Whose party is the NRM?

Monday January 20 2020

 Moses Khisa

Moses Khisa  

By Moses Khisa

Apparently, a group of Members of Parliament from the ruling National Resistance Movement (NRM), dubbed ‘rebel MPs’ would be unwelcome to the party’s national conference slated for January 25.
The ‘rebels’ are called as such for often taking positions in Parliament that contradict the party leadership, perhaps the most important being their opposition to the despicable removal of the presidential age-limit in late 2017. At least 30 ruling party MPs voted against the amendment.

According to the NRM party constitution, all party MPs are members of the national conference. So, the party’s chief legal officer has advised its leadership that there is no basis to block the ‘rebels’ from attending the meeting since they are still full and bona fide members of the party.

Not too long ago, the original group that took on the label of ‘rebels,’ the quartet of Muhammed Nsereko, Barnabas Tinkasimire, Wilfred Niwagaba and Theodore Ssekikubo, was expelled from the party. This was at the behest of the then powerful party secretary general Amama Mbabazi. As fate would have it, Mbabazi too was booted when he moved ahead of himself to take over from the Sabalwanyi (the self-declared chief fighter), the ruler – Mr Museveni.

At any rate, only Niwagaba has remained consistently independent-minded, ran for re-election in 2016 as an independent and caucuses with the Opposition. The other three have kept a rather double-faced stance, outspoken against the ruler but keeping closer to the dining table.

The NRM has undergone several phases and faces since 1986. The first, running up to around the promulgation of the 1995 Constitution and the ensuing general elections the following year, the NRM pretended to be an umbrella grouping that brought together a range of voices, views and tendencies. It was a relatively principled attempt at an inclusive and broad-based government of national unity.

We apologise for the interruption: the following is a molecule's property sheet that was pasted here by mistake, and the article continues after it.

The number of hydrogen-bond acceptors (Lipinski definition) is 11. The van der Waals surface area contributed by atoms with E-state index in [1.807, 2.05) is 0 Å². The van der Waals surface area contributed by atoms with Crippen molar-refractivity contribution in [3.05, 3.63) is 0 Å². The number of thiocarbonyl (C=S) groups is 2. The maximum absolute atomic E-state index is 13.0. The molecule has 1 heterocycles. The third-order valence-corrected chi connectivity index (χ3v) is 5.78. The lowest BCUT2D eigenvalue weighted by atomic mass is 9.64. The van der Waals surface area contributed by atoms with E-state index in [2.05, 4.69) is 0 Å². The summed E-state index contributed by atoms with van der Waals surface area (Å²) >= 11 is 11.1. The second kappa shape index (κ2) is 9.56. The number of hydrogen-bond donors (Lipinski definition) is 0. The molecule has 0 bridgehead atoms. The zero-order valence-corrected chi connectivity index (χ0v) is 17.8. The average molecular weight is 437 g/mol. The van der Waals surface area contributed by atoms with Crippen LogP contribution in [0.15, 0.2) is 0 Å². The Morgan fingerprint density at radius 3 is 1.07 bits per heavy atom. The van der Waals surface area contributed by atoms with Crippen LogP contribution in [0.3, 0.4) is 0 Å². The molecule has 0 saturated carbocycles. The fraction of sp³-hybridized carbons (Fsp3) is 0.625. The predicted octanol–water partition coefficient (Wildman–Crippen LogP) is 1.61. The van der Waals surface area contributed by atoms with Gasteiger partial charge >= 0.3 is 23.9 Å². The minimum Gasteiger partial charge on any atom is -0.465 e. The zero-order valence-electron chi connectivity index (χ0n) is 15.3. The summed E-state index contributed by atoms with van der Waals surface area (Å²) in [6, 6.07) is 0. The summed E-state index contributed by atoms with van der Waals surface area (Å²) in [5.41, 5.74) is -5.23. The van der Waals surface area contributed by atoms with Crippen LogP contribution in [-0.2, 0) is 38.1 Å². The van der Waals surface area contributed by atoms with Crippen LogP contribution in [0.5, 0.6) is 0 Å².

Although it was a political organisation dating back to the 1980 elections when it was Uganda People’s Movement, and had built a military wing called the National Resistance Army, the NRM of 1986-1996 insisted it was not a political party but a ‘Movement.’


During this first phase, meant to be transitional, the overarching goal was to dissolve all political groups by first, imposing an indefinite ban on party activities and two, co-opting party leaders and their supporters. Only the leadership of the Uganda People’s Congress (UPC) obstinately rejected this move, although UPC individual members joined the ‘Movement’ government.

The second phase of the NRM, from 1996 to 2006, was an exercise in political deception. The 1995 Constitution provided for a ‘Movement’ system as an alternative to multiparty and a national referendum was to be held in five years to determine whether to return to party politics or continue with the ‘Movement’ no-party system.

This may have all sounded fine. But there were several problems. The fundamental right to politically associate was to be subjected to a vote. Perhaps more troubling, the so called no-party ‘Movement’ system was in practice a one-party state. Intrepid justices of the Constitutional Court arrived at precisely this conclusion: the NRM was a political party and what we had was not a no-party but one-party system.

During the first and second phases of the NRM, there was a tradition of internal debate and criticism but which increasingly became an irritant to the ruler. During those two phases, what today are called ‘rebels MPs’ were in fact senior NRM ideologues – they spoke candidly to the issues and would face Museveni directly.

With the 2005 dramatic turnaround to embracing party politics simultaneous with the removal of presidential term-limits, which cleared the way for a life-president, we start the third and current phase of the NRM.

An entity that had claimed to be a ‘Movement,’ an ostensible alternative to multiparty, was now presented as a ‘new’ political party, initially called the National Resistance Movement Organisation (NRMO) ostensibly to distinguish it from the old NRM.

But the handlers quickly realised that it would not work to try and build and market a new party, NRMO. It was smart and prudent to carry-on with what they had during the one-party ‘Movement’ phase – a party state. This created confusion.

Since 2006, it is difficult to pinpoint the NRM political party: is it based at Plot 1 Kyadondo Road in Kampala, at State House Entebbe or at the National Leadership Institute in Kyankwanzi?

In practice, the NRM political party that was supposedly created in 2005 does not exist. What we have is the State and the person or persons in charge of the State determines what happens in NRM.

In the political cycles close to the corridors of power, cheap sycophancy took-over the tradition of candid internal criticism in the previous phases. Wearing yellow and claiming to be NRM grants one the cover of the State apparatus, especially in the countryside during election time.

Khisa is an assistant professor at North Carolina State University (USA).